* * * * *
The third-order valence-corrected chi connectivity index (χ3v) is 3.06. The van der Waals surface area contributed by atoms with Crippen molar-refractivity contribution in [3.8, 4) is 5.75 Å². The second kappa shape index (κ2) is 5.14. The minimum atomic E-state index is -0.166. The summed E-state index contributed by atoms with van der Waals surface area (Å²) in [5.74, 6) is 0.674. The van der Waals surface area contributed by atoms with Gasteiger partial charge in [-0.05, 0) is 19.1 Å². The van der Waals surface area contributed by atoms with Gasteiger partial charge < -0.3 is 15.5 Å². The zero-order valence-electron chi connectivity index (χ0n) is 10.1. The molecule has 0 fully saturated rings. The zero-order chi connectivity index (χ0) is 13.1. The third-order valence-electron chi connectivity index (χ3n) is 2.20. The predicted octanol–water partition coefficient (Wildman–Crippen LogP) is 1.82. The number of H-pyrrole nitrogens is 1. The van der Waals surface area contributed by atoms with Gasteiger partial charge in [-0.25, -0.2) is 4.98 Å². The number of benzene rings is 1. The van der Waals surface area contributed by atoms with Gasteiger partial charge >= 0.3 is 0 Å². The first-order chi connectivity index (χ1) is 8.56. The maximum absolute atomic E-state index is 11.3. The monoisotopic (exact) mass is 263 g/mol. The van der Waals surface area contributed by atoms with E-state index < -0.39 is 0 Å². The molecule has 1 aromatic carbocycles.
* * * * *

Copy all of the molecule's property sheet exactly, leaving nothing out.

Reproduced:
The third-order valence-corrected chi connectivity index (χ3v) is 3.06. The van der Waals surface area contributed by atoms with Crippen molar-refractivity contribution in [3.8, 4) is 5.75 Å². The second kappa shape index (κ2) is 5.14. The minimum atomic E-state index is -0.166. The summed E-state index contributed by atoms with van der Waals surface area (Å²) in [5.74, 6) is 0.674. The van der Waals surface area contributed by atoms with Gasteiger partial charge in [-0.05, 0) is 19.1 Å². The van der Waals surface area contributed by atoms with Gasteiger partial charge < -0.3 is 15.5 Å². The zero-order valence-electron chi connectivity index (χ0n) is 10.1. The molecule has 0 fully saturated rings. The zero-order chi connectivity index (χ0) is 13.1. The third-order valence-electron chi connectivity index (χ3n) is 2.20. The predicted octanol–water partition coefficient (Wildman–Crippen LogP) is 1.82. The number of H-pyrrole nitrogens is 1. The van der Waals surface area contributed by atoms with Gasteiger partial charge in [-0.25, -0.2) is 4.98 Å². The number of benzene rings is 1. The van der Waals surface area contributed by atoms with Gasteiger partial charge >= 0.3 is 0 Å². The first-order chi connectivity index (χ1) is 8.56. The maximum absolute atomic E-state index is 11.3. The monoisotopic (exact) mass is 263 g/mol. The van der Waals surface area contributed by atoms with E-state index < -0.39 is 0 Å². The molecule has 1 aromatic carbocycles.